Large chunks of the story of Crosby Stills Nash & Young are already well-known, but this doesn’t detract from Peter Doggett’s biography of the band. Some parts of the history of the band have been retold so many times that the facts have become blurred. Who first named Buffalo Springfield, for example? Doggett gives the various claimants space, and then moves on.
What is undoubtedly true is that there was an immense amount of talent up in the canyons (Laurel, Topanga, etc) above LA in the late 60s and throughout the 70s, with many musicians and artists who went on to become household names living in the area and bouncing ideas off each other. It was up there that CSN first sang together and discovered their magic harmonies. Their egos were massive. They thought they were changing the world. CSN&Y were fairly typical, in this respect. They consumed massive amounts of drugs, and things didn’t turn sour until cocaine became the recreational drug of choice.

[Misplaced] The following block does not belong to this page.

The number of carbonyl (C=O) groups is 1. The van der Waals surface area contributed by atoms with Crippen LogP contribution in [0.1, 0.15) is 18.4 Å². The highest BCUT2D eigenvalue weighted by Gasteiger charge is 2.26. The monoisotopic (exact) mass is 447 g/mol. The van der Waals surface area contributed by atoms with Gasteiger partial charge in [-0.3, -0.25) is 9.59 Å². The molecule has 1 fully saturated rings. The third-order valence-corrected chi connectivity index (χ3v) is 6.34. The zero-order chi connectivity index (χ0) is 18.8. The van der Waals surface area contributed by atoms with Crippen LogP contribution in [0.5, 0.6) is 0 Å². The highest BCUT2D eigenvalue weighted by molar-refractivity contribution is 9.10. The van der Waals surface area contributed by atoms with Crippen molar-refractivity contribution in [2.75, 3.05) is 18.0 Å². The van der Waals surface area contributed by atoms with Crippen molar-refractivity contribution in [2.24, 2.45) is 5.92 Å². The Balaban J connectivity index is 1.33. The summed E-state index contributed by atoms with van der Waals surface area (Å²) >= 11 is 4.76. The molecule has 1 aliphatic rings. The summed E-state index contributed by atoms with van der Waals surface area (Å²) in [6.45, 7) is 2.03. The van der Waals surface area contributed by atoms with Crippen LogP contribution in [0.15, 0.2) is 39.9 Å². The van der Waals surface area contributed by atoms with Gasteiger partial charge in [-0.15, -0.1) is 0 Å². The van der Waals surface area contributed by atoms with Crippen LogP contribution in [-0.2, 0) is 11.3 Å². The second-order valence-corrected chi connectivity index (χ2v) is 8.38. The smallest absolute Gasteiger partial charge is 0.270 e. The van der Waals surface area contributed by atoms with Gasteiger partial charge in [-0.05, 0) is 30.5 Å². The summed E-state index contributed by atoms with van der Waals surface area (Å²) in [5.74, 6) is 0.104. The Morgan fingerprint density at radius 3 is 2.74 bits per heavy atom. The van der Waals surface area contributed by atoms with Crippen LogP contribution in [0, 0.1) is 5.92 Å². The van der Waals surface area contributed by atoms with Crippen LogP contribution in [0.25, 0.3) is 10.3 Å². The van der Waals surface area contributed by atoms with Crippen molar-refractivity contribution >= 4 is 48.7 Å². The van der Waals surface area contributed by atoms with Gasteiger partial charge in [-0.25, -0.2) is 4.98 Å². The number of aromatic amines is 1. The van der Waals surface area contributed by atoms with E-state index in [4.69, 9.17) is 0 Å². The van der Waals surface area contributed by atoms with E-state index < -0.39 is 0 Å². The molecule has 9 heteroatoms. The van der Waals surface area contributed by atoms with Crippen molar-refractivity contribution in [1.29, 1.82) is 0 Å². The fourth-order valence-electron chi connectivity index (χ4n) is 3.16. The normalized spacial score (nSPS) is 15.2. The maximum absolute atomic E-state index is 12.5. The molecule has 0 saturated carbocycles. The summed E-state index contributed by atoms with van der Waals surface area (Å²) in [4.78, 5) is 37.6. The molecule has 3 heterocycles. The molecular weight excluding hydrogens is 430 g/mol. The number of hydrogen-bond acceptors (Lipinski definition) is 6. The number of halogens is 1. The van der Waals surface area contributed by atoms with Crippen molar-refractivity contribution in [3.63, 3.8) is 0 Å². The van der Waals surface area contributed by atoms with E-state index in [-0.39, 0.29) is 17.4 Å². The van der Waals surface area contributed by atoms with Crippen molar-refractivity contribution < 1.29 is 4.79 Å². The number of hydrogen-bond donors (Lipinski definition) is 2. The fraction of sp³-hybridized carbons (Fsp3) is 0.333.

I’m not a particularly big fan of CSN&Y’s music, but I love reading about this period in rock music history, and have written about it before. CSN&Y were one of the first ‘supergroups’ made up of notable individuals from other groups. They argued a lot, they fell out a lot, and they made some pretty good music on the way.